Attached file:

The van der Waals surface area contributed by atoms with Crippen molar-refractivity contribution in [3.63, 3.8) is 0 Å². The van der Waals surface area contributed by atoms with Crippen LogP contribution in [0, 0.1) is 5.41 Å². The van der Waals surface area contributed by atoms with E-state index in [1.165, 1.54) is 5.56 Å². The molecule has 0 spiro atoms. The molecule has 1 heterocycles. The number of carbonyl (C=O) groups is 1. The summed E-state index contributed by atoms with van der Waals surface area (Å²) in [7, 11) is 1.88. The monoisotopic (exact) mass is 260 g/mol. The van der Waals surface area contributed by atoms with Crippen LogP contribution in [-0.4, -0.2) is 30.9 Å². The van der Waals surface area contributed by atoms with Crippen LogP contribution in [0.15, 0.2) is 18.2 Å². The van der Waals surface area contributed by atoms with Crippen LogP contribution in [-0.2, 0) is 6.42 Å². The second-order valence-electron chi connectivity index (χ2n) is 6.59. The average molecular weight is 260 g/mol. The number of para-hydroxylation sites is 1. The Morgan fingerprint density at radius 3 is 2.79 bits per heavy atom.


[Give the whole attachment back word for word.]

The van der Waals surface area contributed by atoms with Crippen molar-refractivity contribution in [3.63, 3.8) is 0 Å². The van der Waals surface area contributed by atoms with Crippen LogP contribution in [0, 0.1) is 5.41 Å². The van der Waals surface area contributed by atoms with E-state index in [1.165, 1.54) is 5.56 Å². The molecule has 0 spiro atoms. The molecule has 1 heterocycles. The number of carbonyl (C=O) groups is 1. The summed E-state index contributed by atoms with van der Waals surface area (Å²) in [7, 11) is 1.88. The monoisotopic (exact) mass is 260 g/mol. The van der Waals surface area contributed by atoms with Crippen LogP contribution in [-0.4, -0.2) is 30.9 Å². The van der Waals surface area contributed by atoms with Crippen LogP contribution in [0.15, 0.2) is 18.2 Å². The van der Waals surface area contributed by atoms with Crippen LogP contribution in [-0.2, 0) is 6.42 Å². The second-order valence-electron chi connectivity index (χ2n) is 6.59. The average molecular weight is 260 g/mol. The number of para-hydroxylation sites is 1. The Morgan fingerprint density at radius 3 is 2.79 bits per heavy atom.